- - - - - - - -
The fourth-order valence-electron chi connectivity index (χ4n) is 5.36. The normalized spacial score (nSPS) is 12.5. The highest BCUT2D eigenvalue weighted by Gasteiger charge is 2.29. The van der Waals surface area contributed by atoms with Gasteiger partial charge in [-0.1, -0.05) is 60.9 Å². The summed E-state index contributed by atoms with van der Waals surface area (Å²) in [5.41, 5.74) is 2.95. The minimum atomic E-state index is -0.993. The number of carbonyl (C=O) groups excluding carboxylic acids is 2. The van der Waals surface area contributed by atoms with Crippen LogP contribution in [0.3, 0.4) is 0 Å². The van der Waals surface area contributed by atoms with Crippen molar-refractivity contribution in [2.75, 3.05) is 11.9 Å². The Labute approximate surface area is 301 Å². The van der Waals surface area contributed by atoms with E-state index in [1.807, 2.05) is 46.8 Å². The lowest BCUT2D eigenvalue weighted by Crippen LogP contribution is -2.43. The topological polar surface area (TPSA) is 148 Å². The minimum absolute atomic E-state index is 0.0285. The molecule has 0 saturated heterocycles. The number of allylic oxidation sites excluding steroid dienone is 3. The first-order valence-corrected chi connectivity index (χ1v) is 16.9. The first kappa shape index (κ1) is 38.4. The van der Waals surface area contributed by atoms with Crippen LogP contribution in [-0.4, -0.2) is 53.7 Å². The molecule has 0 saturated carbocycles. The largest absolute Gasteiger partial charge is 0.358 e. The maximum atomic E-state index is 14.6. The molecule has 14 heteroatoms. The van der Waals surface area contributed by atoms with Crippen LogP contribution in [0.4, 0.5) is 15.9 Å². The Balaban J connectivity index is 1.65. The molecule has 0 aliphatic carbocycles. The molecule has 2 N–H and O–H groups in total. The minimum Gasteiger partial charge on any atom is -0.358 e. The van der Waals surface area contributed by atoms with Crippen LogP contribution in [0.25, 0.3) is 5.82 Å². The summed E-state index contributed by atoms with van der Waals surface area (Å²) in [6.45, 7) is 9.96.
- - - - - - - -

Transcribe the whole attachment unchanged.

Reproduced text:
The fourth-order valence-electron chi connectivity index (χ4n) is 5.36. The normalized spacial score (nSPS) is 12.5. The highest BCUT2D eigenvalue weighted by Gasteiger charge is 2.29. The van der Waals surface area contributed by atoms with Gasteiger partial charge in [-0.1, -0.05) is 60.9 Å². The summed E-state index contributed by atoms with van der Waals surface area (Å²) in [5.41, 5.74) is 2.95. The minimum atomic E-state index is -0.993. The number of carbonyl (C=O) groups excluding carboxylic acids is 2. The van der Waals surface area contributed by atoms with Crippen LogP contribution in [0.3, 0.4) is 0 Å². The van der Waals surface area contributed by atoms with Crippen molar-refractivity contribution in [2.75, 3.05) is 11.9 Å². The Labute approximate surface area is 301 Å². The van der Waals surface area contributed by atoms with E-state index in [1.807, 2.05) is 46.8 Å². The lowest BCUT2D eigenvalue weighted by Crippen LogP contribution is -2.43. The topological polar surface area (TPSA) is 148 Å². The minimum absolute atomic E-state index is 0.0285. The molecule has 0 saturated heterocycles. The number of allylic oxidation sites excluding steroid dienone is 3. The first-order valence-corrected chi connectivity index (χ1v) is 16.9. The first kappa shape index (κ1) is 38.4. The van der Waals surface area contributed by atoms with Crippen LogP contribution in [-0.4, -0.2) is 53.7 Å². The molecule has 0 saturated carbocycles. The largest absolute Gasteiger partial charge is 0.358 e. The maximum atomic E-state index is 14.6. The molecule has 14 heteroatoms. The van der Waals surface area contributed by atoms with Crippen LogP contribution in [0.4, 0.5) is 15.9 Å². The Balaban J connectivity index is 1.65. The molecule has 0 aliphatic carbocycles. The molecule has 2 N–H and O–H groups in total. The minimum Gasteiger partial charge on any atom is -0.358 e. The van der Waals surface area contributed by atoms with Crippen LogP contribution in [0.25, 0.3) is 5.82 Å². The summed E-state index contributed by atoms with van der Waals surface area (Å²) in [6.45, 7) is 9.96.